In case you don't know, a "local search" is any search that includes town names. Every Friday, I use local search phrases like "jewelry stores Totowa nj" or "jewelers near Totowa" to activate "local results" which include a list of businesses.
Google's local search results will include a list of businesses that come from their own "Google My Business" (aka Business, Local, Places, Maps, +Local, et. al. and take a shot if we are still playing that game). The Google SERP business listings now lead directly to Google+ Pages or to reviews.
Google scours the web for other business directories that might have more updated information than what's in their My Business database. They seem to give greater ranking to businesses that have identical information across all business directories that also matches what they have on file.
They don't personally interview business owners for accurate information, so they have to use automation to determine higher levels of confidence before showing a business in the search results. That old information can haunt you by lowering Google's confidence about you. That in turn will lead to lower ranking.
Of course each of the business directories is competing in search ranking too. There's many times when Yelp and YellowPages will outrank the Google My Business results. Click here to see my recent Friday review
and you'll find an example of YellowPages.com outranking the Google business listings.
You can use your own Yelp or YellowPages (or any of the others lasted above) to outrank all the other business in your local search. Simply log into your accounts on those sites and make sure all your business information is accurate. Make sure to add a description and assign yourself to an appropriate business category, like jeweler, watch repair, etc.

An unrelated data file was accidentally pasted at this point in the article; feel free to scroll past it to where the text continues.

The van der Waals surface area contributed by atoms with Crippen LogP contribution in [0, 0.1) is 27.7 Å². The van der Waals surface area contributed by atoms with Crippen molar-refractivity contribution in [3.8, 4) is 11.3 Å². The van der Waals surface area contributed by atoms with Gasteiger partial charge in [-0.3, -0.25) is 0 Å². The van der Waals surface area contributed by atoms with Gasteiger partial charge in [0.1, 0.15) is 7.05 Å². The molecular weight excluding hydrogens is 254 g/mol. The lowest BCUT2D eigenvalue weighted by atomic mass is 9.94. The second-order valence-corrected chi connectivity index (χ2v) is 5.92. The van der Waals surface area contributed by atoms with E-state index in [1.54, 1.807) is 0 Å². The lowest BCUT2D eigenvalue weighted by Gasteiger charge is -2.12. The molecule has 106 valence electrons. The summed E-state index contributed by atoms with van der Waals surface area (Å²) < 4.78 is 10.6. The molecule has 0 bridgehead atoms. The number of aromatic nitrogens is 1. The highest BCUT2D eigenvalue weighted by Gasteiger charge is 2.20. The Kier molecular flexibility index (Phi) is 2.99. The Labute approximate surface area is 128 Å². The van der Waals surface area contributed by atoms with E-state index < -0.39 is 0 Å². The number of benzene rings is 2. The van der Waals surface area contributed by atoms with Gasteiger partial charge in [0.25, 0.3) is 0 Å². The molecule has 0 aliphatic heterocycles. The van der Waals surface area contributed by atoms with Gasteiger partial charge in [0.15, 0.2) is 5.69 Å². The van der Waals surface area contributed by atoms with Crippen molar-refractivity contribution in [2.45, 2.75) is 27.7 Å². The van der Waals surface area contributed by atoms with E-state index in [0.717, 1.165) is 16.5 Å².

You should update as many business listing websites as you have the time for, starting with the 14 I listed above. Make sure your business name, address, phone number, and business categories are as identical as possible from website to website. Oh, and make sure that it all matches what you have in your Google My Business account too!
There are several services available that will update your business information across dozens of directory website, but my previous experience
with automated services was horrible.
My company sells a "NAP Service" to update the "name, address, and phone number" across multiple websites, but it's all manual... and time consuming. You could easily do this yourself, but again, it's a lot of time.
Regardless what Google is doing with their algorithm, it's simply good business to maintain every directory site with your information. Whenever possible you should stipulate your non-holiday hours and your website. Include a general description about your store, products, and services that will be just as valid 5 years from now as it is today. Most people only update their business listings once, which is understandable since there are so many of them.
Do yourself a favor and conform all your business information wherever you can find it online. Then go back and review the popular directory websites regularly to keep them up to date and to reply to online reviews.